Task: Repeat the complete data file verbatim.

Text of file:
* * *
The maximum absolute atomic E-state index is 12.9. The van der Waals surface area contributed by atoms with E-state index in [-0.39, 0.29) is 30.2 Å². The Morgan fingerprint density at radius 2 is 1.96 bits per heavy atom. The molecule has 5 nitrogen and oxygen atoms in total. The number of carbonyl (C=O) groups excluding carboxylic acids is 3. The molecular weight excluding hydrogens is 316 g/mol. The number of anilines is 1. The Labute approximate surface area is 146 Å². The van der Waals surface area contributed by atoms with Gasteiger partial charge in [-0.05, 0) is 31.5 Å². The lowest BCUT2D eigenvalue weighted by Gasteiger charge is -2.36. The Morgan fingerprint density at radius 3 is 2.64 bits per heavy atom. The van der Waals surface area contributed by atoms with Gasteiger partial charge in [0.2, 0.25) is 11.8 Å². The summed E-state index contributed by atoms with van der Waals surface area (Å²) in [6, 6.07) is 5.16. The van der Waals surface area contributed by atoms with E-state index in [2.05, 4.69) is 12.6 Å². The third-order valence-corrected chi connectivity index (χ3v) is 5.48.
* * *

The maximum absolute atomic E-state index is 12.9. The van der Waals surface area contributed by atoms with E-state index in [-0.39, 0.29) is 30.2 Å². The Morgan fingerprint density at radius 2 is 1.96 bits per heavy atom. The molecule has 5 nitrogen and oxygen atoms in total. The number of carbonyl (C=O) groups excluding carboxylic acids is 3. The molecular weight excluding hydrogens is 316 g/mol. The number of anilines is 1. The Labute approximate surface area is 146 Å². The van der Waals surface area contributed by atoms with Gasteiger partial charge in [-0.05, 0) is 31.5 Å². The lowest BCUT2D eigenvalue weighted by Gasteiger charge is -2.36. The Morgan fingerprint density at radius 3 is 2.64 bits per heavy atom. The van der Waals surface area contributed by atoms with Gasteiger partial charge in [0.2, 0.25) is 11.8 Å². The summed E-state index contributed by atoms with van der Waals surface area (Å²) in [6, 6.07) is 5.16. The van der Waals surface area contributed by atoms with E-state index in [2.05, 4.69) is 12.6 Å². The third-order valence-corrected chi connectivity index (χ3v) is 5.48.